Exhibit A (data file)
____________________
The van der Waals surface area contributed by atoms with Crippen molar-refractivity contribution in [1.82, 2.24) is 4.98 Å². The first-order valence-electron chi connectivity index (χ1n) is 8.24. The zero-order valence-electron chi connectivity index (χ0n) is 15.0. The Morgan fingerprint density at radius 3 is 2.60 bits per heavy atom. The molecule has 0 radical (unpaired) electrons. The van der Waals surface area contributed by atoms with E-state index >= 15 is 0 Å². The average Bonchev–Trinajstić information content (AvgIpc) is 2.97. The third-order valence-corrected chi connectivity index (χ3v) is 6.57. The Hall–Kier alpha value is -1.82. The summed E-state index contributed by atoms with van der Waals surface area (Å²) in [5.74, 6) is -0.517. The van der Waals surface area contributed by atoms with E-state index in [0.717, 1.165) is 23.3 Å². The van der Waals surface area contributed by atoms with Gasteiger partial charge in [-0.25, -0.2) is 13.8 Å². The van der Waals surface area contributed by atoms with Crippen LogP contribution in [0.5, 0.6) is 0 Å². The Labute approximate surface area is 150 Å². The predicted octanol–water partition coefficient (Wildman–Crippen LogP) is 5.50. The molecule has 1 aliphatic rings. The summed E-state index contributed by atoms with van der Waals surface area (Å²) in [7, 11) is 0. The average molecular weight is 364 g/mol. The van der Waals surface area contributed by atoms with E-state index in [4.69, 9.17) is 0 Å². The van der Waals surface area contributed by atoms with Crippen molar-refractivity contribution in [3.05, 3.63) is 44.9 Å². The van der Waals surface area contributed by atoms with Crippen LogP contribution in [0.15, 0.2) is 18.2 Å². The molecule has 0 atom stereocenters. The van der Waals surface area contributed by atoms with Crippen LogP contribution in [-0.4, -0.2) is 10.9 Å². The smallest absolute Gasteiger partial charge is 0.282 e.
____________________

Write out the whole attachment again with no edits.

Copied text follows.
The van der Waals surface area contributed by atoms with Crippen molar-refractivity contribution in [1.82, 2.24) is 4.98 Å². The first-order valence-electron chi connectivity index (χ1n) is 8.24. The zero-order valence-electron chi connectivity index (χ0n) is 15.0. The Morgan fingerprint density at radius 3 is 2.60 bits per heavy atom. The molecule has 0 radical (unpaired) electrons. The van der Waals surface area contributed by atoms with E-state index >= 15 is 0 Å². The average Bonchev–Trinajstić information content (AvgIpc) is 2.97. The third-order valence-corrected chi connectivity index (χ3v) is 6.57. The Hall–Kier alpha value is -1.82. The summed E-state index contributed by atoms with van der Waals surface area (Å²) in [5.74, 6) is -0.517. The van der Waals surface area contributed by atoms with E-state index in [0.717, 1.165) is 23.3 Å². The van der Waals surface area contributed by atoms with Gasteiger partial charge in [-0.25, -0.2) is 13.8 Å². The van der Waals surface area contributed by atoms with Crippen LogP contribution in [0.5, 0.6) is 0 Å². The Labute approximate surface area is 150 Å². The predicted octanol–water partition coefficient (Wildman–Crippen LogP) is 5.50. The molecule has 1 aliphatic rings. The summed E-state index contributed by atoms with van der Waals surface area (Å²) in [7, 11) is 0. The average molecular weight is 364 g/mol. The van der Waals surface area contributed by atoms with E-state index in [4.69, 9.17) is 0 Å². The van der Waals surface area contributed by atoms with Crippen molar-refractivity contribution in [3.05, 3.63) is 44.9 Å². The van der Waals surface area contributed by atoms with Crippen LogP contribution in [0.15, 0.2) is 18.2 Å². The molecule has 0 atom stereocenters. The van der Waals surface area contributed by atoms with Crippen LogP contribution in [-0.4, -0.2) is 10.9 Å². The smallest absolute Gasteiger partial charge is 0.282 e.